Wednesday, October 30, 2013

German inflation drops in October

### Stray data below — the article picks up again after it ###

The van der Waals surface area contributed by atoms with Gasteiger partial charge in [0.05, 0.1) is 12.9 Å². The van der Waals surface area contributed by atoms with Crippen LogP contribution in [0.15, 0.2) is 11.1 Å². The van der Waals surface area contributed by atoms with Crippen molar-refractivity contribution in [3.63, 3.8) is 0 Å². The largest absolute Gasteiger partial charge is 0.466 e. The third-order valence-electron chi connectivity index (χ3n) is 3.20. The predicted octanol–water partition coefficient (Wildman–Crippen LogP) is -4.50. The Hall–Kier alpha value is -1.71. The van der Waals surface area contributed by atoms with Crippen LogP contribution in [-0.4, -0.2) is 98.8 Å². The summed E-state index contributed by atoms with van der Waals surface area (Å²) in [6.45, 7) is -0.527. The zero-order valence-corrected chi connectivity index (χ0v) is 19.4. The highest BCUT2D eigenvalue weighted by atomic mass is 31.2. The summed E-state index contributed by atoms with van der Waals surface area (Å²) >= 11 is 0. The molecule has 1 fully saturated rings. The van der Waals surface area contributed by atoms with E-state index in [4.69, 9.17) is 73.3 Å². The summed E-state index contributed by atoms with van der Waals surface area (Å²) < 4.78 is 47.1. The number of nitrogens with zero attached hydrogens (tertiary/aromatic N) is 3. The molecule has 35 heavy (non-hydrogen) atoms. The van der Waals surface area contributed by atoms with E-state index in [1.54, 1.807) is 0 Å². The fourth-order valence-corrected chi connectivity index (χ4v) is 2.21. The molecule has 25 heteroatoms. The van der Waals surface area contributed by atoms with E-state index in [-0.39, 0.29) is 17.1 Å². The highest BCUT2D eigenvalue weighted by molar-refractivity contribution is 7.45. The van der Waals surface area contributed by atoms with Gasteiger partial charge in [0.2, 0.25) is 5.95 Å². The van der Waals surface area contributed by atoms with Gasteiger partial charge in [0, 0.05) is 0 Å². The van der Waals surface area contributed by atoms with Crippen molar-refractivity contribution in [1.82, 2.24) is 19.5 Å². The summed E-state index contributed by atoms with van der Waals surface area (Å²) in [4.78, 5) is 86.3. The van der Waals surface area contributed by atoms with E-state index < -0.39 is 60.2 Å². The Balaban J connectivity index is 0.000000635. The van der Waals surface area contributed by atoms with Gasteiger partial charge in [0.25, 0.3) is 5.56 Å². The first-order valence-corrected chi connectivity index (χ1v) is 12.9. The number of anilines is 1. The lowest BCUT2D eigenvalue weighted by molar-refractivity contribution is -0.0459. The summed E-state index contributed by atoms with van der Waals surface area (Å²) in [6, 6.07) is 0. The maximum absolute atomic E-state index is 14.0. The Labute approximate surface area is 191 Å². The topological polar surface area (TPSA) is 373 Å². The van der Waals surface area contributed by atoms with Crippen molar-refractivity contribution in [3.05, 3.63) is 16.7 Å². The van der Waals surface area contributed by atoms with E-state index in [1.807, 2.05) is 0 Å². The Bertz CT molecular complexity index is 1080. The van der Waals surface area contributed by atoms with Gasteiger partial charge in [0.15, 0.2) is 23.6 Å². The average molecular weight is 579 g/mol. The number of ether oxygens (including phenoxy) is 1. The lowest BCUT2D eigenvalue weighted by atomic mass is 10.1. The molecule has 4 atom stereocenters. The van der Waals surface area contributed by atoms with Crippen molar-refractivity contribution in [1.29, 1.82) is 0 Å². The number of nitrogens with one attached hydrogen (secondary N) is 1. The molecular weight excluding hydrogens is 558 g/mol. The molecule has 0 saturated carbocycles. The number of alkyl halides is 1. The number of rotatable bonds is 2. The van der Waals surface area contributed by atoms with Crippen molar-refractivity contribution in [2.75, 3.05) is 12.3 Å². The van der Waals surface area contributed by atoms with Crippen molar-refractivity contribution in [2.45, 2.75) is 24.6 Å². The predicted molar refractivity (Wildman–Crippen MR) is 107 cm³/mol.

Inflationary pressure in Germany is further fading away. Based on the results of six states, German headline inflation dropped to 1.2% YoY in October, from 1.4% YoY in September. On the month, German prices dropped by 0.2% MoM. Based on the harmonised European definition, headline inflation decreased to 1.3%, from 1.6% in September, and is now at the lowest level since October 2010. Looking at the available components at the regional levels shows that headline inflation dropped on the back of negative base effects from oil prices and healthcare costs. Moreover, the end of university tuition in Bavaria and further price discounts on leisure activities and packaged holidays also contributed to benign inflation developments in October. Looking at consumer prices, inflationary pressure is still hard to find. Consequently, when it comes to German price developments the biggest concern for the ECB is currently probably rather tripled prices of a single construction site in Frankfurt East than headline inflation numbers. Dropping inflation rates in Germany are both bad and good news. Bad news for the rest of the Eurozone as it complicates the required price rebalancing across the Eurozone, risking a race to the bottom. But also good news for German consumers. With record high employment and nominal wage increases, dropping inflation rates should further support private consumption. At least in Germany, one of Mario Draghi’s new bromides should come true: “with low inflation you buy more stuff”.

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